Nuncupatory

Nun*cu”pa*to*ry\, a. Nuncupative; oral.

nun·cu·pa·tive /ˈnʌŋkyəˌpeɪtɪv, nʌŋˈkyupətɪv/

–adjective
(esp. of a will) oral; not written.

Origin:
1540–50; < ML ( testāmentum ) nuncupātīvum oral (will), neut. of LL nuncupātīvus so-called, nominal, equiv. to L nuncupāt ( us ) ptp. of nuncupāre to state formally, utter the name of (prob. < *nōmicupāre, deriv. of *nōmiceps one taking a name, equiv. to *nōmi– comb. form of nōmen name + –ceps taking, possessing; see prince) + –īvus -ive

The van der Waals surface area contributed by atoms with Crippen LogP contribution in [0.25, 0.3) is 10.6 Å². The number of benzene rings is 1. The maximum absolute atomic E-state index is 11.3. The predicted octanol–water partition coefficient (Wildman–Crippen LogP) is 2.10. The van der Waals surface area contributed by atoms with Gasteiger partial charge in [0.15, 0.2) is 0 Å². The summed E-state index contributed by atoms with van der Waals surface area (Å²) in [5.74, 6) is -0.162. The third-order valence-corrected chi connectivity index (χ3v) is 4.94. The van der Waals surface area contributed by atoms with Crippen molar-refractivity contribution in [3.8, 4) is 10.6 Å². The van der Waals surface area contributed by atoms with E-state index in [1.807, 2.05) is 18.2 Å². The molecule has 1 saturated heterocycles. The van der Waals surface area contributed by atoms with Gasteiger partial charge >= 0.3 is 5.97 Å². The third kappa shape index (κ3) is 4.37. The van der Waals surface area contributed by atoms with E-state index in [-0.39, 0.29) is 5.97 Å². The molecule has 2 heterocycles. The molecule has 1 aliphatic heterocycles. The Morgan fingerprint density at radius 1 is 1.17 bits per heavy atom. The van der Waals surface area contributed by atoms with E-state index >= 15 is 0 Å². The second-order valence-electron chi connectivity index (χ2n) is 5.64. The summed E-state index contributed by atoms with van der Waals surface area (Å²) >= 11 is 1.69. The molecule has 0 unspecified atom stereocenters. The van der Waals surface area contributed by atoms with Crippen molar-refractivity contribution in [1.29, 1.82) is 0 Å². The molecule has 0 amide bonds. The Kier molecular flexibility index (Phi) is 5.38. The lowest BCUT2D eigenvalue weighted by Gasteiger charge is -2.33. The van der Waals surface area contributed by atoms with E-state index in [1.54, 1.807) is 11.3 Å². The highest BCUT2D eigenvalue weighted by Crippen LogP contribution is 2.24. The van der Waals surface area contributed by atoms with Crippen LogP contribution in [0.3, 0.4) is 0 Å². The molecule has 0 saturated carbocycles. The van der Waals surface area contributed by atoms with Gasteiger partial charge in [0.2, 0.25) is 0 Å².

Source: Dictionary.com.

“Quite right, sir, and while the subject is fresh in my mind, I would like you to resolve a perplexity. A single father often boasts four sons, but how does a single son boast four fathers?”

Disserl, Vasker and Archimbaust rapidly tapped the table; the eye ear and arm were interchanged. At last Vasker made a curt gesture. “The question is nuncupatory.”

Source: Tales of the Dying Earth by Jack Vance.

The use of this word appears to be a mistake or malapropism on the part of the character.

Advertisements